Something very sad happened to me today. One of my professional colleagues surprised me by telling me of a decision. Because of my recent pivot to this new role as Jackson Allen the Author, he didn’t feel he and I could be friends anymore. I’m shocked and saddened, but of course I respect his decision.
Since then, I’ve been thinking about what happened. I decided that I wanted to blog some thoughts out and share this with you. Blogging gives me a platform for ideas that wouldn’t fit anywhere else. Maybe this is something you’ve already experienced and you have an answer for what I haven’t figured out yet.
As I said in the beginning, this is … like … the third act of my career. My real name isn’t Jackson, I’ve got some baggage and I’m just moving forward with my life now that the previously-planned ‘happily ever after’ became ‘not a hope in Hades.’ There’s some stigma attached to that decision and it sucks. As I travel that path, and circumstances change, all I can really hope to do is roll with the punches while remaining true to the goal.
I want to tell stories that people enjoy and hopefully get paid for it. It’s that simple, but circumstances dictate that I find my own way. Because I’m innovating, I have to be okay with being misunderstood. That’s the thing nobody tells you about the creative life: there are moments of genuine heartbreak. It’s bad enough that the public at large doesn’t understand what you’re doing. But when a fellow creative who is also traveling your path rejects you well, part of you dies. After that conversation, I had to take a few circuits around the block and try to clear my head. Continue reading
I was driving in the car today, listening to an old Oasis B-side called ‘Acquiesce.’ Some songs make me see movies in my head and Acquiesce is one of them. Since the song is supposed to be about friendship and brotherhood, I always see the beginning of a movie, where the credits roll over a montage of pictures that show two brothers growing up together.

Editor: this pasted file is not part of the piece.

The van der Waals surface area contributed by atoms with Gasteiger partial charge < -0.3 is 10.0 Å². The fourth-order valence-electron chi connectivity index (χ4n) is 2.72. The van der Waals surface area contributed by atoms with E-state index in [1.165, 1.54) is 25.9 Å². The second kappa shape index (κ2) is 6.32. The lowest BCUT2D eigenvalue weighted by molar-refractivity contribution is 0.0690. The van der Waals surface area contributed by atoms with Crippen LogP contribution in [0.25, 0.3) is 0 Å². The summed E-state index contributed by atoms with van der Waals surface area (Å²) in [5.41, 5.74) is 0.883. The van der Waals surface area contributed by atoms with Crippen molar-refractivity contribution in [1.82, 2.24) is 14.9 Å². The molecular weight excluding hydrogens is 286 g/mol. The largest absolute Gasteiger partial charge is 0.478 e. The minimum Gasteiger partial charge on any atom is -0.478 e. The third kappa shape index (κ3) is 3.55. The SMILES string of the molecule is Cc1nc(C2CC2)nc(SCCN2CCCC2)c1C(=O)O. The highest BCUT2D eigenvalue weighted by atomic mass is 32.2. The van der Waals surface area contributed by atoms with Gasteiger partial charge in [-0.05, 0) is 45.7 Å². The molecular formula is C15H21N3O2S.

But then I got a little depressed and I started thinking to myself, “what do you even know about that? You’ve never had that experience.” It’s intimidating to realize that I’m attempting to put into words a story I’ve never lived … what business do I have telling that story or any other? That’s when an interesting epiphany hit me and so I’m sharing it with you: Continue reading
I know I tell sci-fi stories but I think I want to take today’s blog post to talk about something else. Watching Corey Feldman on the Today Show, I can think of no better reason as to why I have no interest in being famous for writing. Some folks have told me that I have to ‘get my name out there,’ in order to make a career out of writing.
“Corey’s got his name out there,” I say. “How’s that working for him?”
I feel bad for the guy. Corey Feldman is building his life all over again. If you’ve never had to pivot your entire life before, it’s hard to understand what a confusing and dehumanizing process that can be. Worse, yet … he’s doing it in the public eye. All of his false starts, faux pas and stumbles are there for public consumption. To be honest, I fear for the guy’s safety, success and sobriety.
Whenever you see a story like: ‘Corey Feldman is BACK with another bizarre Today Show performance,‘ you should know that you aren’t looking at a performance piece. As is common for other abuse survivors, Corey’s struggling with his baggage and embodies one of the painful truths about overcoming your past. Don’t understand what I mean? Let me explain:
One of the things that’s really bugging me about the idea of writing is the idea of being famous for writing. Telling stories is great, being famous is not. There’s a short story by Louis L’Amour called ‘The Trap of Gold.’ I think about a lot as I contemplate writing and whatever might follow.
Have you read the short story? Give it a whirl, it still holds up. In it, a prospector locates a rich vein of gold in rough country, miles from anywhere. The vein sits at the base of a 3oo-foot-tall granite rock that might collapse on him at any moment. What does he risk if he approaches it? What does he risk by walking away? The story builds to an unbelievable amount of tension before its resolution. Even now, fifty or sixty years later, you can understand why L’Amour was such a successful writer.
Enter Jackson Allen.
I have a lot of thoughts and opinions about fame and they come from hard and bitter experience. In fact, they remind me of the massive rock this prospector must navigate to secure his fortune. The given wisdom is that:
- I cannot write unless I can sell books.
- I cannot sell books unless I am famous
- I cannot pursue notoriety without jeopardizing whatever gains I’ve made in rebuilding my life
This is a three-way tug-of-war. I want to save my life without selling my soul. I don’t have an answer for any of this yet. Perhaps we’ll find them together.